In addition, Kaukonen has been working for the past several months on a forthcoming memoir, something that he said he was within hours of finishing when WOUB stopped by his property.
He said that even though he’s been a writer all his life, working on the memoir proved difficult in its own way.
“As a songwriter, unless I am driving a car, if I get inspiration for a song, I sit down immediately and write it down, because otherwise I’ll forget it like it never happened,” said Kaukonen. “But with this project, I wasn’t really looking for a muse like that. I had to make the writing process itself the muse, and that is definitely what has been working for me.”
Before WOUB leaves the ranch, Kaukonen pulls out his drone to demonstrate its skills. He pops open the back of his truck, fetches the drone, and it takes off into the clear summer sky. It’s a Sunday, and the ranch is closed to the public, but, typically, there is a buzz to the place – a place that is a guitar camp, a pho restaurant, a live music venue, and, last but not least, the place where Kaukonen has lived with his family for many years.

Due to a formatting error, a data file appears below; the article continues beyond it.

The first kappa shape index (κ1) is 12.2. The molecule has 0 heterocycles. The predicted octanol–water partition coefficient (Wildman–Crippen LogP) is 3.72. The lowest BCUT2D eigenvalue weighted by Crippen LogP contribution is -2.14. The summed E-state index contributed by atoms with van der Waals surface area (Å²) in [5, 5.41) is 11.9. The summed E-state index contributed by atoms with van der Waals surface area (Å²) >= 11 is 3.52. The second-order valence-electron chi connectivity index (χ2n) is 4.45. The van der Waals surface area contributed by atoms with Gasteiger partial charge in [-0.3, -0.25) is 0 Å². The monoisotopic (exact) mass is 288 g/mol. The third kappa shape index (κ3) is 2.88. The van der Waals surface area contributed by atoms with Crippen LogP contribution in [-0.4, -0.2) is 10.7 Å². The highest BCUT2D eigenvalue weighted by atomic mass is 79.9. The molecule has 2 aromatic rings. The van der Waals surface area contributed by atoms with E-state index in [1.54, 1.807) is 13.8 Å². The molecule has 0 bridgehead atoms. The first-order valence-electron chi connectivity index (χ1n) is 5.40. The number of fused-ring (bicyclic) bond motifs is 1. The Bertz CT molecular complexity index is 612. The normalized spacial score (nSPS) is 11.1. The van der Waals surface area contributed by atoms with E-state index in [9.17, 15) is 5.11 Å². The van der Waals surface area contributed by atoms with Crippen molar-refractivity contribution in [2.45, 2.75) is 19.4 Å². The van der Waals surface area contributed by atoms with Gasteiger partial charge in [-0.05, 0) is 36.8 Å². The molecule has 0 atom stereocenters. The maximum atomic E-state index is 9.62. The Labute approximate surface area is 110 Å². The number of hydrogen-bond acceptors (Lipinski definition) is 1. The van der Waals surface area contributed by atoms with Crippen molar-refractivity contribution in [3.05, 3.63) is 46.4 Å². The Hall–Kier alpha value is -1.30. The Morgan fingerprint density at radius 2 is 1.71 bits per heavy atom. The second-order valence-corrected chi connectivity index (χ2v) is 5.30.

“Because of the nature of my work, my life is kind of quasi-public anyway,” said Kaukonen. “When we are having the guitar camps, everybody is here for the same purpose. So there is that sense of community, it’s something that some people get and others just don’t get. At this point, I don’t really have any secrets – so – and this sounds so geeky – if there is some way that sharing my life with the world will brighten it, that’s something that my family and I are good with.”